Anne Robinson, Karen Saxby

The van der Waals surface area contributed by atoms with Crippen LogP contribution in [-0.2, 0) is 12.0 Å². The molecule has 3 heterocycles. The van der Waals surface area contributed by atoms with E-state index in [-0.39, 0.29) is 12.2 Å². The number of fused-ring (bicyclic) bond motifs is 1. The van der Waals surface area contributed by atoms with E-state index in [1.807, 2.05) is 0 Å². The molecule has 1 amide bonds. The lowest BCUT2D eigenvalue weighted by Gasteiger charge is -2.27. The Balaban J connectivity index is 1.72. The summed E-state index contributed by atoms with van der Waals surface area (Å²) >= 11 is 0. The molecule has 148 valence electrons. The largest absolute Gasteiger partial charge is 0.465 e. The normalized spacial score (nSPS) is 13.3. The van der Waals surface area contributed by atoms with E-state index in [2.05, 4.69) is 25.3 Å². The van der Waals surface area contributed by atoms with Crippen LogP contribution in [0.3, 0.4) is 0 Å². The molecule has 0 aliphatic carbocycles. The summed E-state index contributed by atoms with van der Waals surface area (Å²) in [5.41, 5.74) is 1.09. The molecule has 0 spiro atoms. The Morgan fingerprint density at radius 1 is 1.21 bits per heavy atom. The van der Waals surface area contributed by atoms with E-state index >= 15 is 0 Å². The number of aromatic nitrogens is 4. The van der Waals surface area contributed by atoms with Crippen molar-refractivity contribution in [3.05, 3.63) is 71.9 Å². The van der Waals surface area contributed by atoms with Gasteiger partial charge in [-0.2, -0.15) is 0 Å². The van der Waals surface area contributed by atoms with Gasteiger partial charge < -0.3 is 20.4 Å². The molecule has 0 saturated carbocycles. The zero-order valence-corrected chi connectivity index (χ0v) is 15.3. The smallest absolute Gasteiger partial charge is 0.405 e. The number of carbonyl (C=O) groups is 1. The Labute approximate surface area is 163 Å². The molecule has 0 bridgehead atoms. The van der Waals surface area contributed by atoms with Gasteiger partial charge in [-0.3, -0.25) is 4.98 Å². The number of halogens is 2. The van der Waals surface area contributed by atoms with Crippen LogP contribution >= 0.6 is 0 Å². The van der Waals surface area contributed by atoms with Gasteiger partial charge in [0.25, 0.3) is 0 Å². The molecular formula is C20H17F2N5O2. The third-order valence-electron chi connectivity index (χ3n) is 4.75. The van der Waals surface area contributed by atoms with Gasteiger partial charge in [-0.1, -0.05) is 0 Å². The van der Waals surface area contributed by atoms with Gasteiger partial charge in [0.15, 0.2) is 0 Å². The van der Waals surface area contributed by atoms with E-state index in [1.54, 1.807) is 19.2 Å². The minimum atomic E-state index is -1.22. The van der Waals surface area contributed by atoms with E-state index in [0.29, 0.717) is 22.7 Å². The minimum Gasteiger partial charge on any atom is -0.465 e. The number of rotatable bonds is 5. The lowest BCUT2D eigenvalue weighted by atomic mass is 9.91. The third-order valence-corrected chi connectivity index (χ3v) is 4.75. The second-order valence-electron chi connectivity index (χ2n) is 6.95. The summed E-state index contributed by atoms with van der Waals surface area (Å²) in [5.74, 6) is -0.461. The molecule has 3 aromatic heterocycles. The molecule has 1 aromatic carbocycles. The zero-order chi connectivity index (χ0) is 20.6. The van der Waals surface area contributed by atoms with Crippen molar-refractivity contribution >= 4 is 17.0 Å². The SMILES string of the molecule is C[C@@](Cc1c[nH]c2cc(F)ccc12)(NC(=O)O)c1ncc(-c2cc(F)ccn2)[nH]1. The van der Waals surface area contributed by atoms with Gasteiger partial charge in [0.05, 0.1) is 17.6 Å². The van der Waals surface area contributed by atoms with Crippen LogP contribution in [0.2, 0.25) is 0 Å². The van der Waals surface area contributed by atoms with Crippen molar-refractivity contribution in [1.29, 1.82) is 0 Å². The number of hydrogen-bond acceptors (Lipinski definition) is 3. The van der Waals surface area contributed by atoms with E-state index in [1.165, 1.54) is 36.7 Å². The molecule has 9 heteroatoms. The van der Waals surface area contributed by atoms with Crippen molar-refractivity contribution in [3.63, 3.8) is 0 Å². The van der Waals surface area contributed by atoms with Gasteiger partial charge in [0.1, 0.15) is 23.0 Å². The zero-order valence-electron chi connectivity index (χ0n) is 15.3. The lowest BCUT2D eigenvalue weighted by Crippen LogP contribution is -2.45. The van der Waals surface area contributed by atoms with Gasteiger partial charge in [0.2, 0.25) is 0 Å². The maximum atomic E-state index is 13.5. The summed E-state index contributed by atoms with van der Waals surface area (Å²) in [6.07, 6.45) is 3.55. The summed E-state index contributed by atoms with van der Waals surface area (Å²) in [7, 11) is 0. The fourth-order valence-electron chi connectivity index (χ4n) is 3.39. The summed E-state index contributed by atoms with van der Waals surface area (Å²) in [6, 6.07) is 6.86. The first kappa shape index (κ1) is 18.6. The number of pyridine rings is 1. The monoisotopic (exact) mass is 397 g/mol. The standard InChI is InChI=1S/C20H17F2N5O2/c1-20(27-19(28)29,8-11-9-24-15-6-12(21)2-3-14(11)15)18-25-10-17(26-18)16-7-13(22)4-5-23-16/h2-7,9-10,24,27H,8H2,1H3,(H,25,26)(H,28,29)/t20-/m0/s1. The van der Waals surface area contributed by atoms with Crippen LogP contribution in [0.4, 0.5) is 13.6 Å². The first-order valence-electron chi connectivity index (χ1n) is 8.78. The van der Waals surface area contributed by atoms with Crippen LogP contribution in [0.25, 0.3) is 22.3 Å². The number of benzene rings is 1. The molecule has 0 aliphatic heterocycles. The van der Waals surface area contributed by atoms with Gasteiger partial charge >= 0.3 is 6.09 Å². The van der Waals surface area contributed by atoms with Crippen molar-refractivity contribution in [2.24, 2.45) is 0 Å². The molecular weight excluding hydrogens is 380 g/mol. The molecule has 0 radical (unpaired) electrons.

Mondrian s relevance has not only to do with his pioneering role in the definition and conceptualisation of abstraction, but also with the complex relationship between his artworks, the space around them and the belief that they were conceived to inspire. His studios in Amsterdam, Paris and New York reflect different stages of the painter s way of thinking and of his intentions. Each was designed to allow the artist to perform a clearly defined intellectual and social role. As well as focussing on his studios, the book also explores Mondrian s broader relationship with architecture and urbanism, particularly through a comparison of his earlier Parisian works and those made in the frenetic modern cityscape of New York. Many of Mondrian s best-known Neo-Plasticism works will be included in full colour, along with a plethora of images of the artist in his studio. Inlcudes an essay by Hans Janssen and a trialogue conversation between Hans Janssen, Michael White and Nancy Troy.